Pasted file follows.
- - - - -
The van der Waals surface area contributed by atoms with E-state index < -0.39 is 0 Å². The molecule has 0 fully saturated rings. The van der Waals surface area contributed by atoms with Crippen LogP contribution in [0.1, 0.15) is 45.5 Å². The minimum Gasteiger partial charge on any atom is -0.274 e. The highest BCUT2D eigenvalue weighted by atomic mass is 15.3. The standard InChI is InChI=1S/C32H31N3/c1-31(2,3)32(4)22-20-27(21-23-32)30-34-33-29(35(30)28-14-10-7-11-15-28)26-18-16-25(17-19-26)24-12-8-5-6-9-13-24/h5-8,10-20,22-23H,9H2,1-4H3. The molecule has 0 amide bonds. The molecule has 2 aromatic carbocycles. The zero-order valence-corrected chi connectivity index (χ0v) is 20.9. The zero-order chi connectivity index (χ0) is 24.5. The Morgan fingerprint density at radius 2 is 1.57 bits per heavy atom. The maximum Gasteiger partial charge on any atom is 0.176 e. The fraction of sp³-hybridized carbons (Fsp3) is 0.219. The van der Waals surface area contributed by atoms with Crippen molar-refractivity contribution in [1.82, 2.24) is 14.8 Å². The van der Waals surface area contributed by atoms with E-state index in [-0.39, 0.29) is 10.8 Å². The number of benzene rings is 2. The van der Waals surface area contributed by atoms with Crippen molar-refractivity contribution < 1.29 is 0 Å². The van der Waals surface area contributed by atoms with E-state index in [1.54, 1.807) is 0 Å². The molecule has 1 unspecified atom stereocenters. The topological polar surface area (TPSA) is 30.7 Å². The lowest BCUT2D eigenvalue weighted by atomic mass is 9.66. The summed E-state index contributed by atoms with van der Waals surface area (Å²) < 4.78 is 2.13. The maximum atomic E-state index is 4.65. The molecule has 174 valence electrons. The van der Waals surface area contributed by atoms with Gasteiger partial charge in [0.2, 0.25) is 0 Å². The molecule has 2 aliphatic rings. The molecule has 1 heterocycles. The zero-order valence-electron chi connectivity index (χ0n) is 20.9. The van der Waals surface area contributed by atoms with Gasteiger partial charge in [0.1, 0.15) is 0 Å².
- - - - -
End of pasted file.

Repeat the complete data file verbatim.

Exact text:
The van der Waals surface area contributed by atoms with E-state index < -0.39 is 0 Å². The molecule has 0 fully saturated rings. The van der Waals surface area contributed by atoms with Crippen LogP contribution in [0.1, 0.15) is 45.5 Å². The minimum Gasteiger partial charge on any atom is -0.274 e. The highest BCUT2D eigenvalue weighted by atomic mass is 15.3. The standard InChI is InChI=1S/C32H31N3/c1-31(2,3)32(4)22-20-27(21-23-32)30-34-33-29(35(30)28-14-10-7-11-15-28)26-18-16-25(17-19-26)24-12-8-5-6-9-13-24/h5-8,10-20,22-23H,9H2,1-4H3. The molecule has 0 amide bonds. The molecule has 2 aromatic carbocycles. The zero-order valence-corrected chi connectivity index (χ0v) is 20.9. The zero-order chi connectivity index (χ0) is 24.5. The Morgan fingerprint density at radius 2 is 1.57 bits per heavy atom. The maximum Gasteiger partial charge on any atom is 0.176 e. The fraction of sp³-hybridized carbons (Fsp3) is 0.219. The van der Waals surface area contributed by atoms with Crippen molar-refractivity contribution in [1.82, 2.24) is 14.8 Å². The van der Waals surface area contributed by atoms with E-state index in [-0.39, 0.29) is 10.8 Å². The number of benzene rings is 2. The van der Waals surface area contributed by atoms with Crippen molar-refractivity contribution < 1.29 is 0 Å². The van der Waals surface area contributed by atoms with E-state index in [1.54, 1.807) is 0 Å². The molecule has 1 unspecified atom stereocenters. The topological polar surface area (TPSA) is 30.7 Å². The lowest BCUT2D eigenvalue weighted by atomic mass is 9.66. The summed E-state index contributed by atoms with van der Waals surface area (Å²) < 4.78 is 2.13. The maximum atomic E-state index is 4.65. The molecule has 174 valence electrons. The van der Waals surface area contributed by atoms with Gasteiger partial charge in [0.2, 0.25) is 0 Å². The molecule has 2 aliphatic rings. The molecule has 1 heterocycles. The zero-order valence-electron chi connectivity index (χ0n) is 20.9. The van der Waals surface area contributed by atoms with Gasteiger partial charge in [0.1, 0.15) is 0 Å².